Opinion articles

Myth busting n Beirut

Myth busting n Beirut

Reporting on the Middle East for Brazilian viewers is no easy task. The world has been fed so many half-truths from this region that I spend most of my time having to concentrate on the other halves. So, when my report is about Iran’s wish to enrich uranium, I must explain to my TV audience

Smooth as silk

The world economy was until recently a cozy club of the countries of the Organization of Economic Co-operation and Development (OECD – a grouping of 30 of the world’s biggest and more prosperous states) and of the multilateral organizations that they largely finance and control, including the World Bank. However, that coziness could now be

War is not the answer

When the current political impasse is resolved and the ongoing restoration of Beirut resumes, the Lebanese government – whichever one ends up being in charge – should turn a cluster of the most distressed remaining buildings from the 1975-1990 civil war into a living museum. To hell with the cost. Somewhere along the Sodeco-Monot axis

Hariri’s legacy continues

There were few more poignant and telling indicators of the impasse that has befallen Lebanon in the past two years since Rafik Hariri’s assassination than the shuttered shops, restaurants and cafés and empty cobble-stoned streets of the downtown district during this holiday season. The Solidere-run city center was regarded as the jewel in Hariri’s reconstruction

Learning a thing or two from Qatar

Twenty years ago, I arrived at an airport in the middle of a desert peninsula in the Persian Gulf. The arrival hall was basic, not one to remember, and the duty free consisted of one room with items piled up on the floor. The passport control officers were unfriendly and the customs agents scrutinized every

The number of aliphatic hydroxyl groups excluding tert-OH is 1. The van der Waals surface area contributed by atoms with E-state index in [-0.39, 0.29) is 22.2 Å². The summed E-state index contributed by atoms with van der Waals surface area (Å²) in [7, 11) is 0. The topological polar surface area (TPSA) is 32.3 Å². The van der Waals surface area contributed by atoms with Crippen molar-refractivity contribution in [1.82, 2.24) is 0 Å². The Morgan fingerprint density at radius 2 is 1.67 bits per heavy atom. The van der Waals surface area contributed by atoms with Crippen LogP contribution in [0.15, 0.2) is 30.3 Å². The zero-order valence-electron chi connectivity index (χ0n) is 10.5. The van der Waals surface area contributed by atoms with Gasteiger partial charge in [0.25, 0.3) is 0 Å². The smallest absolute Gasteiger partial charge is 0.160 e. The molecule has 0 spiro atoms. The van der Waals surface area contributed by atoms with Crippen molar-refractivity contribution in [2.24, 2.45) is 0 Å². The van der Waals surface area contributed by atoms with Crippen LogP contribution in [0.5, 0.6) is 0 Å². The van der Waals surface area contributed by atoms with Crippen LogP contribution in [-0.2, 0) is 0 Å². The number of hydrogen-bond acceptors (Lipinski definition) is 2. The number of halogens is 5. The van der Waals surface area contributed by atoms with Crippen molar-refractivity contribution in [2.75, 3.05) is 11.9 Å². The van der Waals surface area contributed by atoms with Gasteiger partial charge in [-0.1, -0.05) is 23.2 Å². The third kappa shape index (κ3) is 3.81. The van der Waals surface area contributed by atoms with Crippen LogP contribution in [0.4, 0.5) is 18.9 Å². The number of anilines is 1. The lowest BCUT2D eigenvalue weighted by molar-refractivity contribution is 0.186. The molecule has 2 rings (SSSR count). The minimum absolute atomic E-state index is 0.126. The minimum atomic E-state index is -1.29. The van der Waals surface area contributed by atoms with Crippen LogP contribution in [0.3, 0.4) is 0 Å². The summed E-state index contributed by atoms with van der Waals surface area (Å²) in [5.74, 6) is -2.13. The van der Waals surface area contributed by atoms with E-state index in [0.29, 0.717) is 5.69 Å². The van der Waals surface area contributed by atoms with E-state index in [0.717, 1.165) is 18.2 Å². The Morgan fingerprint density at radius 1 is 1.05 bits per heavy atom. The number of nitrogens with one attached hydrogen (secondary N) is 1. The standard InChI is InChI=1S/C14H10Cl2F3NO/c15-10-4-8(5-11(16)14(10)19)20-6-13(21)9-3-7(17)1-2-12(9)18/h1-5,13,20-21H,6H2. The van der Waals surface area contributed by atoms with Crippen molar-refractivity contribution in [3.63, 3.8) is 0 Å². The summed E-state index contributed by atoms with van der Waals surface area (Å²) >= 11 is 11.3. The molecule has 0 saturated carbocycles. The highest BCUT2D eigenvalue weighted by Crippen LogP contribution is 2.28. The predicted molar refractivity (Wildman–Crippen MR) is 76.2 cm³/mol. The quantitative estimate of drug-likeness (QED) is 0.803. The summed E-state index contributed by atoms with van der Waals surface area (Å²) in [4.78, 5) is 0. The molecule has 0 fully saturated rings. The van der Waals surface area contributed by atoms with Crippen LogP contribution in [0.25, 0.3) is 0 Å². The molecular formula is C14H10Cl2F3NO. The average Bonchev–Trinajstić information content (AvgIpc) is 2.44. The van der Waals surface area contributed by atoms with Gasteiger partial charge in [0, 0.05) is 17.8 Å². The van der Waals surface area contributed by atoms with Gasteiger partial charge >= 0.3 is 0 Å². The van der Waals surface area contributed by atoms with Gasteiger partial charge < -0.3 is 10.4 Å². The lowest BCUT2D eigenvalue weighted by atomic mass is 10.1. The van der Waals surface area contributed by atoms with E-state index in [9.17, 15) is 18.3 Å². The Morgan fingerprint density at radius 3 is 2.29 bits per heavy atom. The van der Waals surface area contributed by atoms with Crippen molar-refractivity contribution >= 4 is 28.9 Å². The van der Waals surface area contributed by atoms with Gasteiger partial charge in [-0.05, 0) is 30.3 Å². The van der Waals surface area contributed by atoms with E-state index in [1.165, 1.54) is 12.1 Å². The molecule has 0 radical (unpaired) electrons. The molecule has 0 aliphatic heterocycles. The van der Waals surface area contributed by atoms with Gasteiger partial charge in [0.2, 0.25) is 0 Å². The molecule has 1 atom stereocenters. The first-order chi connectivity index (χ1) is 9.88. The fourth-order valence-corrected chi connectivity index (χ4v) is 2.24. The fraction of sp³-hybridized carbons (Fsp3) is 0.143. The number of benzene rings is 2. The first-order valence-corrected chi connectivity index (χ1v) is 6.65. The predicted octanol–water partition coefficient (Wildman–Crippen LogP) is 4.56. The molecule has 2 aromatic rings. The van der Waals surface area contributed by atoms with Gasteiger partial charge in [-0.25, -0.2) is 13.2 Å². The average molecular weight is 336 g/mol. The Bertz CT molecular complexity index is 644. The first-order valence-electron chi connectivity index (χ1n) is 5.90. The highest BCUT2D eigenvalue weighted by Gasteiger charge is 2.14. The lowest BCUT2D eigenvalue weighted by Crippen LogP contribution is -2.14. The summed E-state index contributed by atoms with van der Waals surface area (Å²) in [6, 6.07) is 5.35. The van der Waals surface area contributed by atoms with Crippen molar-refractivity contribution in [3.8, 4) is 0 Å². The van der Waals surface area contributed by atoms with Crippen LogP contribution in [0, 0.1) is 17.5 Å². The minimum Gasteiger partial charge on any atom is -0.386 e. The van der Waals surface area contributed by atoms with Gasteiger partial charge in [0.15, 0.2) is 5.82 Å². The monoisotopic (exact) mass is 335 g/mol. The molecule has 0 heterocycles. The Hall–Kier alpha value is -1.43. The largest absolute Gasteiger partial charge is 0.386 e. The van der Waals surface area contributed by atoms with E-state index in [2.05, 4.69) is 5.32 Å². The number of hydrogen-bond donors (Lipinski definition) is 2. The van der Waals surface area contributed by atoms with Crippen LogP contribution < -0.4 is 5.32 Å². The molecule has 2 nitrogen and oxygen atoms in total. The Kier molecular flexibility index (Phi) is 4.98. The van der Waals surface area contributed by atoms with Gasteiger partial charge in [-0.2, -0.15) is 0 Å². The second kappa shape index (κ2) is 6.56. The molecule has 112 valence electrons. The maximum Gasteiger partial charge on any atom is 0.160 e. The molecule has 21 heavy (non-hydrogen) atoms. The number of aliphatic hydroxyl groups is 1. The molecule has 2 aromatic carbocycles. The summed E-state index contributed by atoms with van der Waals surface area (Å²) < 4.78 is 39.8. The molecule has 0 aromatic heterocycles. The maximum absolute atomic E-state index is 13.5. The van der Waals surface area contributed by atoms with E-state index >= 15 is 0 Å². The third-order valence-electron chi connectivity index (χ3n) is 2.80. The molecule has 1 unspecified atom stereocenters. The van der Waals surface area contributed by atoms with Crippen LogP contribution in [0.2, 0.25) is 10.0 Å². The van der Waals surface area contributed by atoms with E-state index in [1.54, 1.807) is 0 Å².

Bush’s Middle East mission

As every upper level manager knows, you bring the consultants in to buy you some peace and quiet with the shareholders while you’re deciding whether the buy-out clause in your contract turns out to be more lucrative than the year-end bonus. So why did George W. Bush, the Harvard Business School-educated CEO of the United

Tailoring a dream

Qatar can look on its hosting of the recent Asian games as a job well done. But the Genesis of the nation’s rise to prominence from being a Gulf backwater is predicated on a vision in which it deliberately chose to differentiate itself from its glitzy neighbor Dubai and Singapore, with its thick seam of

Regime Change in D.C.

Be careful what you wish for. President George W. Bush and his close circle of neoconservatives wanted regime change … and they got it. Okay, it was not exactly what they wished for. Bush had hoped for regime change in parts of the greater Middle East. Instead, it came to Washington, DC. As expected, the

The rich just keep getting richer

The ultra rich—those who hold more than $30 million each—have increased their assets by 8.5% to $33.3 trillion in 2005 from $30.7 trillion in 2004, Merrill Lynch and Capgemini said in their 2006 World Wealth Report (WWR). The Middle Eastern share of high net-wealth individuals (HNWI) in 2005 amounted to $1.2 trillion, representing the strongest

Contemporary art in the Gulf: time for a renaissance?

In May 2006, Christie’s held its first-ever auction in the Middle East, a sale of international contemporary art with an emphasis on Arab and Iranian works. All expectations were shattered: more than $8.5 million worth of art was sold, and a second auction is now planned for January 2007. Despite the absence of a strong

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